About 40 years ago, Warren Buffett said it best:
Disintermediation: The End of Ad Agencies?
This past week: a major advertising agency holding company, WPP, announced worse than expected results and lowered its long-term earnings per share growth guidance. The stock dropped a lot. I think it had its worst day in about 20 years. However, unlike some of the other trends we’re talking about here – there wasn’t a big spill-over into other ad agency holding company stocks. For example, Omnicom shares are quite a bit higher than the low they hit of around $65 sometime last year. Following WPP’s poor results, I got a lot of emails about the trend toward “disintermediation” in advertising.
To explain the concept, here is a line from Facebook’s 10-K:
“Marketers pay for ad products either directly or through their relationships with advertising agencies, based on the number of impressions delivered or the number of actions, such as clicks, taken by users.”
In the past year, some of the world’s biggest ad agency holding companies have paid billions of dollars to Facebook and Google on behalf of clients. As was the case in the age of classified ads in newspapers, small ad buyers always buy directly while some of the world’s biggest brands buy through ad agencies. While agreements between agencies and clients can vary in terms of how the agency makes money, buying ad space on behalf of clients can do two things for ad agencies: 1) It creates commissions and 2) It creates “float”.
Disintermediation is a fancy term for cutting out the middleman. In the case of brands buying on Facebook and Google properties – this includes things like YouTube and Instagram – it can mean three things. One, the company that owns the brand (for example, McCormick owns French’s mustard) could deal directly with Facebook or Google in a special, privileged way. In other words, people at McCormick could develop a relationship with people at Facebook in some way and this could result in a deal that helps raise awareness of the French’s mustard brand on Facebook. Two, the company that owns the brand could buy ad space directly in a non-privileged way via auctions in which all sorts of bidders participate. This saves the company on commissions and may improve working capital use. And three, the company could in-house certain activities related to running a digital advertising campaign. Digital ad campaigns had historically generated the most dollars of revenue for ad agencies per dollar going to the media outlet showing the ad. In years past, we know the same amount of client spending could generate 2-3 times more revenue for an agency if the money was spent on digital instead of TV.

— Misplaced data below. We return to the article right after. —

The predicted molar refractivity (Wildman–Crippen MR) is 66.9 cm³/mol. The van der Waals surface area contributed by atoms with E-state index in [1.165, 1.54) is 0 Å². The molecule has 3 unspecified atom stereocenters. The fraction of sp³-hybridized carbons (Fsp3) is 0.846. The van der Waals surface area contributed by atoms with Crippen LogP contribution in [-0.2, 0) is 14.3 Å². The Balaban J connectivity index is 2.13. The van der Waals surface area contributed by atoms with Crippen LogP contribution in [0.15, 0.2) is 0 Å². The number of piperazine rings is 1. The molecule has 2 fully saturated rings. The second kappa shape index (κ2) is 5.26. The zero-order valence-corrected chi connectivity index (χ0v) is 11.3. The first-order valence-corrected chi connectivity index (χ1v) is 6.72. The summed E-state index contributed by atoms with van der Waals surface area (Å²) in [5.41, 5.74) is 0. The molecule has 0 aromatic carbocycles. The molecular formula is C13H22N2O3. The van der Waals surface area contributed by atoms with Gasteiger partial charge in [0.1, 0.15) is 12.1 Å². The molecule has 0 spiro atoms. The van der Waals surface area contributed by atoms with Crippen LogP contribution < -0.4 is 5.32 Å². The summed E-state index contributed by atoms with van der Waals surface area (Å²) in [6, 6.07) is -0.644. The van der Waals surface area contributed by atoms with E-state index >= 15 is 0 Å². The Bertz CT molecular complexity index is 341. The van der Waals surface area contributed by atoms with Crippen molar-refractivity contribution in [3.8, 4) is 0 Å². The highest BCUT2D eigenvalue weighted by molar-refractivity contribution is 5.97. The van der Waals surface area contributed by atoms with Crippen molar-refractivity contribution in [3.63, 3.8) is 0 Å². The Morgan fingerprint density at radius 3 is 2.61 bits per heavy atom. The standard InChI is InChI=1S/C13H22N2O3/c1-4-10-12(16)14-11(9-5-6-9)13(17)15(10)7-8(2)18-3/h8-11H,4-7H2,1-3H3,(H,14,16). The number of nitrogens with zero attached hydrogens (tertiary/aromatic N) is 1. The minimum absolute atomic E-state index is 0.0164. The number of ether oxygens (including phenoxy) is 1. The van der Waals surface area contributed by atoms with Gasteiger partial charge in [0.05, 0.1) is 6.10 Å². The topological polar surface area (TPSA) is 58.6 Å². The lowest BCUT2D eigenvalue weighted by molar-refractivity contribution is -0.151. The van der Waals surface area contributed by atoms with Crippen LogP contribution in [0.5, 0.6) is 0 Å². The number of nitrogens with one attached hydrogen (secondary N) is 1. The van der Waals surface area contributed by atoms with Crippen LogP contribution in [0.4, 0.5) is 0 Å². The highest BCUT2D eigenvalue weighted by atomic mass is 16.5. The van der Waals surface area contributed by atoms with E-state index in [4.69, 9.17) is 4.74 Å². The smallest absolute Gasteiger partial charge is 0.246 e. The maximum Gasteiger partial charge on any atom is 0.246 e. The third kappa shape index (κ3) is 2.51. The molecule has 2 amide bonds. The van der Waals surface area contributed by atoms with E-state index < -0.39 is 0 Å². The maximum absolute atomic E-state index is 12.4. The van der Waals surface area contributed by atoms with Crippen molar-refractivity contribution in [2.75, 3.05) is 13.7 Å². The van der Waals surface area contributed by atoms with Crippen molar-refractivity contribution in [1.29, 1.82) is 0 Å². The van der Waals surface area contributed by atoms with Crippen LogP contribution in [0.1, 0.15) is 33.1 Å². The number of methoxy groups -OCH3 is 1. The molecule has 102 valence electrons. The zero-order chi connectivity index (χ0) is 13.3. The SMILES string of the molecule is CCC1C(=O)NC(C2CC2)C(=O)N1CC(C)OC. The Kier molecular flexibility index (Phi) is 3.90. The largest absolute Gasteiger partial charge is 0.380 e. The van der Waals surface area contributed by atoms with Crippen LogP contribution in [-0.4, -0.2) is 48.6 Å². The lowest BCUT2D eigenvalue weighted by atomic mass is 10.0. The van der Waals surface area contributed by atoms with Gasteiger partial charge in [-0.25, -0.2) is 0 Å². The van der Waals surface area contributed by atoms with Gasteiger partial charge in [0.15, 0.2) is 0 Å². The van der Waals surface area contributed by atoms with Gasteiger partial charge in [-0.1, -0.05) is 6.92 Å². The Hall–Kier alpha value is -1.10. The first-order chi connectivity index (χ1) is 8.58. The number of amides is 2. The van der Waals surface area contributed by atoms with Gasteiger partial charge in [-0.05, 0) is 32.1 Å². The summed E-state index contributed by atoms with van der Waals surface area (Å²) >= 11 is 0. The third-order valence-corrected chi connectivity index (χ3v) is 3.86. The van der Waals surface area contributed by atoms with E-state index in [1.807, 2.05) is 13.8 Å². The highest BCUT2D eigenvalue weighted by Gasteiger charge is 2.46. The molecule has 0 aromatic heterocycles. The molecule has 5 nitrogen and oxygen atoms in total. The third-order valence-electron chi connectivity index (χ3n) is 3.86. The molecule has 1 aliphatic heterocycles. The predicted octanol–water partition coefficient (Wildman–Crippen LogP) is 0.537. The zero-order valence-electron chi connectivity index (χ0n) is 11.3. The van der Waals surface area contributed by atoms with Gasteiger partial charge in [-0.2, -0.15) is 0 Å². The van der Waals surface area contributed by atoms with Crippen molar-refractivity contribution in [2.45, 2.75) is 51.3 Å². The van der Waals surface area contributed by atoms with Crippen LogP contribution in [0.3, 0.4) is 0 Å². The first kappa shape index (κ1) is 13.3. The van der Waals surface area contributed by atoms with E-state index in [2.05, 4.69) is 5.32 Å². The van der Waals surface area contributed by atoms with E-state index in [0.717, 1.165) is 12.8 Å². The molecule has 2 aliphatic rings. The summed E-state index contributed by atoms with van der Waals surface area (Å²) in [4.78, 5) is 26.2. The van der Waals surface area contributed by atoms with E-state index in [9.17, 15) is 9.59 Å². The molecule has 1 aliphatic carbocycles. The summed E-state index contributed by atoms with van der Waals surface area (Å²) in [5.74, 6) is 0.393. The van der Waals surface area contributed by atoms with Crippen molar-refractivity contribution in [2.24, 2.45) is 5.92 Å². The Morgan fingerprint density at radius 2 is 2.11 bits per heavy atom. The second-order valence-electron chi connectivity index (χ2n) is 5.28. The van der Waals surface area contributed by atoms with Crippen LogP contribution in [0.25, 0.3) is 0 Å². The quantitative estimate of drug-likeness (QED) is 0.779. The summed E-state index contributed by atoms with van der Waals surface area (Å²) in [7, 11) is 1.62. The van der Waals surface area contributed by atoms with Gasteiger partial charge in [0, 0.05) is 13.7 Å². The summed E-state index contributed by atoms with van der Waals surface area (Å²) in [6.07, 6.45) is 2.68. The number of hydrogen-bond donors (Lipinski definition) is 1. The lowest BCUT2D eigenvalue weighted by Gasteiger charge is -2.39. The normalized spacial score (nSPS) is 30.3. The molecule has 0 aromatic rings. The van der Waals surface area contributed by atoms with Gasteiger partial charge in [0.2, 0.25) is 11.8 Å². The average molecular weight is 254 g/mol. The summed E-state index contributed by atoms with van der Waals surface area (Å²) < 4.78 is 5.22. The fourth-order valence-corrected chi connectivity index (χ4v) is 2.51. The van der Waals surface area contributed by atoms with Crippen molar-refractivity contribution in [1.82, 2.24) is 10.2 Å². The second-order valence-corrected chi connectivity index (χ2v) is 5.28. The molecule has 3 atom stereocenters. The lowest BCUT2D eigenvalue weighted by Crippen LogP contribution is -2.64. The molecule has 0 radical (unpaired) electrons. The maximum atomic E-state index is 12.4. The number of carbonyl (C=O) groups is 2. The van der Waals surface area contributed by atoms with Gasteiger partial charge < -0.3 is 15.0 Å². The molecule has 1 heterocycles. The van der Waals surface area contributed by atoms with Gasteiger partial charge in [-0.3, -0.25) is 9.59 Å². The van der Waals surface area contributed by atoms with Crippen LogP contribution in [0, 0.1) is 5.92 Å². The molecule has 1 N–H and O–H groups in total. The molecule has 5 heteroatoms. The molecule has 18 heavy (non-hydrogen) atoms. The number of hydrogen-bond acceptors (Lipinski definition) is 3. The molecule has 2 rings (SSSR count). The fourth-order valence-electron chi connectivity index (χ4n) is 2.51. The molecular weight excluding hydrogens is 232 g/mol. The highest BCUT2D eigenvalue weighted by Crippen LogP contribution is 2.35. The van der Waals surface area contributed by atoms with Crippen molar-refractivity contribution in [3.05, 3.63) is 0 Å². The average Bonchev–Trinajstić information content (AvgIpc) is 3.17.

Based on WPP’s most recent results, this last form of disintermediation is the one we see hitting ad agency results now. Giant corporations that have big brands are doing more digital work in-house. This doesn’t rule out the possibility that bigger and worse forms of disintermediation are coming next. But, it’s the in-housing of labor intensive work related to digital advertising that is showing up in 2017 results.
The Duopolists: Facebook and Google
When you take all of Facebook and Google’s properties together they account for a large share of the U.S. online audience each day. Last year, the two companies may have had 60% of the digital advertising market in the U.S. That’s obviously not as high as what CBS, NBC, and ABC had in the U.S. TV ad market 50 years ago (often 90%+). However, Facebook and Google do have similar positions in many other countries. And you have companies like Tencent with big positions in countries where Google and Facebook are not major factors. Of course, when you move down the list past Google and Facebook – ad share drops off completely with a very fragmented market for the other 35% or so of digital ad spending in the U.S. In fact, the other 35% to 40% of the digital media market that doesn’t go to Google and Facebook is much more fragmented than other forms of media had been. There were never 10 TV stations, radio stations, billboard companies, etc. that had 2% market share in a local area. On the internet there are such small players.